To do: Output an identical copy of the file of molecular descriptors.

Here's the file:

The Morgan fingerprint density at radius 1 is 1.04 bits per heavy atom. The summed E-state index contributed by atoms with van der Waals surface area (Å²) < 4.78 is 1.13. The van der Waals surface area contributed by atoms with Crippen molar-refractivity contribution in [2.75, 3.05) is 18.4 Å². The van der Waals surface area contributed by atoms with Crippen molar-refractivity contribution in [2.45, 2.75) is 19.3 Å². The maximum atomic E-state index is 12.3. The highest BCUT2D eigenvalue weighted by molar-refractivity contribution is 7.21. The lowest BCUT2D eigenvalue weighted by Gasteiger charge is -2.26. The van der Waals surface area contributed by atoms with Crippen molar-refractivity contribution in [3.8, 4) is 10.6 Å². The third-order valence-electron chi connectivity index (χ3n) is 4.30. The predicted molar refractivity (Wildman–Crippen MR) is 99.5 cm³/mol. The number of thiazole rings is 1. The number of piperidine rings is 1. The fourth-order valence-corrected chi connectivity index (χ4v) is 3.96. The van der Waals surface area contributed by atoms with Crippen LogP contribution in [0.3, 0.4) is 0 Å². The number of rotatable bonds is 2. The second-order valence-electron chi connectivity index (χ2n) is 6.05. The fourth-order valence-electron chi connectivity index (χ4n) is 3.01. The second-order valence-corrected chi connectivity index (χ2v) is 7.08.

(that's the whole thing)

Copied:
The Morgan fingerprint density at radius 1 is 1.04 bits per heavy atom. The summed E-state index contributed by atoms with van der Waals surface area (Å²) < 4.78 is 1.13. The van der Waals surface area contributed by atoms with Crippen molar-refractivity contribution in [2.75, 3.05) is 18.4 Å². The van der Waals surface area contributed by atoms with Crippen molar-refractivity contribution in [2.45, 2.75) is 19.3 Å². The maximum atomic E-state index is 12.3. The highest BCUT2D eigenvalue weighted by molar-refractivity contribution is 7.21. The lowest BCUT2D eigenvalue weighted by Gasteiger charge is -2.26. The van der Waals surface area contributed by atoms with Crippen molar-refractivity contribution in [3.8, 4) is 10.6 Å². The third-order valence-electron chi connectivity index (χ3n) is 4.30. The predicted molar refractivity (Wildman–Crippen MR) is 99.5 cm³/mol. The number of thiazole rings is 1. The number of piperidine rings is 1. The fourth-order valence-corrected chi connectivity index (χ4v) is 3.96. The van der Waals surface area contributed by atoms with Crippen LogP contribution in [0.3, 0.4) is 0 Å². The number of rotatable bonds is 2. The second-order valence-electron chi connectivity index (χ2n) is 6.05. The fourth-order valence-electron chi connectivity index (χ4n) is 3.01. The second-order valence-corrected chi connectivity index (χ2v) is 7.08.